Saving Species – Keeping Cats Home

A domestic cat captured while roaming.


THERE is a movement which is aimed at protecting our native species and it falls back on cat owners being responsible.

In particular domestic cats should be contained at night when they pose the greatest risk to our native species.

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Cats are born hunters and domestic cats collectively kill 390 million animals annually.

Sadly only 29% of domestic cats are kept inside 24 hours a day leaving around 2.7 million domestic cats roaming and hunting.

Just one individual roaming pet cat can kill 186 reptiles, birds and mammals each year.

A study found that of the cats kept in at night, 39% sneak out.

Pet cats kill 30-50 times more animals per square kilometre around town than feral cats do in the bush.

The NSW and Australian Governments, together with expert scientists, regularly identify that inappropriately controlled domestic cats are associated with native wildlife loss / biodiversity decline, can contribute to the feral cat issue in Australia, are a potential vector for disease and pathogens for people, animals and wildlife and can cause community nuisance.

It is also widely recognised that local governments play a key role in domestic cat management under state and local law, particularly in urban communities.

Matt Bell, MidCoast’s Senior Ecologist, told News Of The Area, “In recognition of the impacts of domestic cats, MidCoast Council adopts a range of cat prohibitions or confinement/curfew instruments within approvals for new developments, such as residential subdivisions, caravan parks and manufactured home estates.”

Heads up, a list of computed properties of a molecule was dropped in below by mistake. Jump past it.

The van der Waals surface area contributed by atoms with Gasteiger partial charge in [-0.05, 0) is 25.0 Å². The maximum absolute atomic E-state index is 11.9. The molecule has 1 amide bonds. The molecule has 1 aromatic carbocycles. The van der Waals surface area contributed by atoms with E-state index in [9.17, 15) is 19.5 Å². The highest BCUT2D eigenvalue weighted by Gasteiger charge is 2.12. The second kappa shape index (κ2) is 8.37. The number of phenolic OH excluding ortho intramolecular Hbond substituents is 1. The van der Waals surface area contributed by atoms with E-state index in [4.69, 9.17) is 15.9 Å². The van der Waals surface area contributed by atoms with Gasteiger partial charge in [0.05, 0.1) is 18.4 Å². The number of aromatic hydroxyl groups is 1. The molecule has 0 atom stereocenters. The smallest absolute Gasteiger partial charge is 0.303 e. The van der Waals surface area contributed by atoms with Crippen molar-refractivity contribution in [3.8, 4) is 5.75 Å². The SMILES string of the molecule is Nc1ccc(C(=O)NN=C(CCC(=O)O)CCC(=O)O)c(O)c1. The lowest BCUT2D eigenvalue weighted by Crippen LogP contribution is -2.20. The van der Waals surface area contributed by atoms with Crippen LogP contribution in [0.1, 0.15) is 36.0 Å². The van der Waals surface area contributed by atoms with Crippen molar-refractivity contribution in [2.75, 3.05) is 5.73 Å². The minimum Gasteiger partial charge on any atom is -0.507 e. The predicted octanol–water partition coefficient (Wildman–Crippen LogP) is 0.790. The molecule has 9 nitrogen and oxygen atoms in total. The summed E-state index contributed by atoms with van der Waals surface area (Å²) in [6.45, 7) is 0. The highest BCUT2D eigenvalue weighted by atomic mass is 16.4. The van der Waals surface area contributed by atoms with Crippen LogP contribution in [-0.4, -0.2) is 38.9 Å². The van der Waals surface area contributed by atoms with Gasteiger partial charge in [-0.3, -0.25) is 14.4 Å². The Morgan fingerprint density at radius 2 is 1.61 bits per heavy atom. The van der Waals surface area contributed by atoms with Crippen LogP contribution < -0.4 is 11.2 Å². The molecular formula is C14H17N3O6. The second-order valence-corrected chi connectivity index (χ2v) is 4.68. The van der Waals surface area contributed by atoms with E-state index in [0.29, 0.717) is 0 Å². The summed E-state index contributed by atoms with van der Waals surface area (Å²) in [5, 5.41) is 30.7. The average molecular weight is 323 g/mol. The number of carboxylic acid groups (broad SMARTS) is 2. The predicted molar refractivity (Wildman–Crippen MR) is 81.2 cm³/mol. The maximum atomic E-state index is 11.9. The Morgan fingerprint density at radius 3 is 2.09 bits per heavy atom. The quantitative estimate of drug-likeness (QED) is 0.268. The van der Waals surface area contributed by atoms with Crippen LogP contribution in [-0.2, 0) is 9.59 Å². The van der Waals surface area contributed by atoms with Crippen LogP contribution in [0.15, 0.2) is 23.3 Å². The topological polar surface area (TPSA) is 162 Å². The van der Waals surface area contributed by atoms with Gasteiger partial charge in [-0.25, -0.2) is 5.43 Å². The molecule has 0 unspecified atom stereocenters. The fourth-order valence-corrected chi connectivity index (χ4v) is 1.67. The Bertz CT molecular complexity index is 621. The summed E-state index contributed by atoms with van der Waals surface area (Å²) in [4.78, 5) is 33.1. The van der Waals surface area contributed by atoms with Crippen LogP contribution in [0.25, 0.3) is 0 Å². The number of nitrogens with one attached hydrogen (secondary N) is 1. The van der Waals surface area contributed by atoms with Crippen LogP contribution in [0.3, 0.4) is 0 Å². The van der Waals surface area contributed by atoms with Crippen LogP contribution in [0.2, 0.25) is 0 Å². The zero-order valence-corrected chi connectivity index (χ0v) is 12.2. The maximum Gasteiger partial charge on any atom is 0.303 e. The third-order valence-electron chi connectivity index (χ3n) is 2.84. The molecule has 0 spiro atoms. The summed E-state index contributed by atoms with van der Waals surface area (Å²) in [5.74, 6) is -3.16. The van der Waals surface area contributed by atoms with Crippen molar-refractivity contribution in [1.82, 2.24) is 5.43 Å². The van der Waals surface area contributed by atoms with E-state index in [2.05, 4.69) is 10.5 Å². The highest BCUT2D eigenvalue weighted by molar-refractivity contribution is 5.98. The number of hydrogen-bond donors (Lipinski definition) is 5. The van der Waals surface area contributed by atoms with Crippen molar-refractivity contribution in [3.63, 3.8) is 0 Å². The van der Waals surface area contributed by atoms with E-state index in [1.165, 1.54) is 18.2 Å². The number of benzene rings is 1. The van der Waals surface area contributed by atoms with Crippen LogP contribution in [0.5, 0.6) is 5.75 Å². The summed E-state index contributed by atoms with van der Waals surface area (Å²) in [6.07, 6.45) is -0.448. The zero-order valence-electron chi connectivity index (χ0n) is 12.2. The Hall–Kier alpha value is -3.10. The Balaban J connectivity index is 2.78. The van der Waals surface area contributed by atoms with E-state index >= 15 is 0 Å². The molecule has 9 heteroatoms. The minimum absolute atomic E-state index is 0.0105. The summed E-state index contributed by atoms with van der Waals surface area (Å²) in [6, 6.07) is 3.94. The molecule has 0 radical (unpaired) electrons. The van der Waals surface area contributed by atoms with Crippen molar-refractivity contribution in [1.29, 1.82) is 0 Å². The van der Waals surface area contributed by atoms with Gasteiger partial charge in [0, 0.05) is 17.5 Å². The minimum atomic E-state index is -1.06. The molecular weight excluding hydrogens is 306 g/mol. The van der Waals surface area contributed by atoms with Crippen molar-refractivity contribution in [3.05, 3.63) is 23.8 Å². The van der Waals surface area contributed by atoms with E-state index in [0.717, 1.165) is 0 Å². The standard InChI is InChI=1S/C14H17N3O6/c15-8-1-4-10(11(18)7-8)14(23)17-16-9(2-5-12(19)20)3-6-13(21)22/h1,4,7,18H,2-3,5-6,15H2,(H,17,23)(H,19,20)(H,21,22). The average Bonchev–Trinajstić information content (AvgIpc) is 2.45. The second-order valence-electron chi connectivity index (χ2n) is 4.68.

These decisions are applied on a case by case basis, using expert evidence.

“In the specific circumstances where a new development is proposed on a site that is adjoining, within or proximal to a significant environment / natural area where an at risk native species is present, then Council tends to strategically adopt domestic cat prohibition instruments (applied as a restriction as to user or public positive covenant under the Conveyancing Act 1919 or condition of consent in a community management scheme).”

At risk species from domestic cats include Brush-tailed Phascogales, Eastern Chestnut Mouse, New Holland Mouse, Long-nosed Potoroos and Squirrel Gliders.

“These species are frequently predated by domestic and feral cats, which can hunt local populations to extinction,” Matt said.

The management of domestic cats is largely regulated by the NSW Companion Animals Act.

In new developments that are more distant from a significant environment/natural area where at risk native species are present, Council has often utilised cat curfews or confinement indoors or in cat runs through restrictive instruments or positive covenants on the title of the land to ensure that cats are prevented from roaming and harming native wildlife that the community values.

Cat curfews and confinements are the second tier of domestic cat control and management near sensitive natural areas in new developments.

In new developments remote from significant natural areas, then no cat exclusion or cat control restrictions or instruments are applied by MidCoast Council.

As such, cat management/controls are applied to developments on a case by case / merits basis, with the level of control triaged on the sensitivity of the surrounding environment and the presence of at risk native wildlife populations.

Free-roaming domestic cats are routinely observed in Council natural area reserves and other environmental areas across the MidCoast region.



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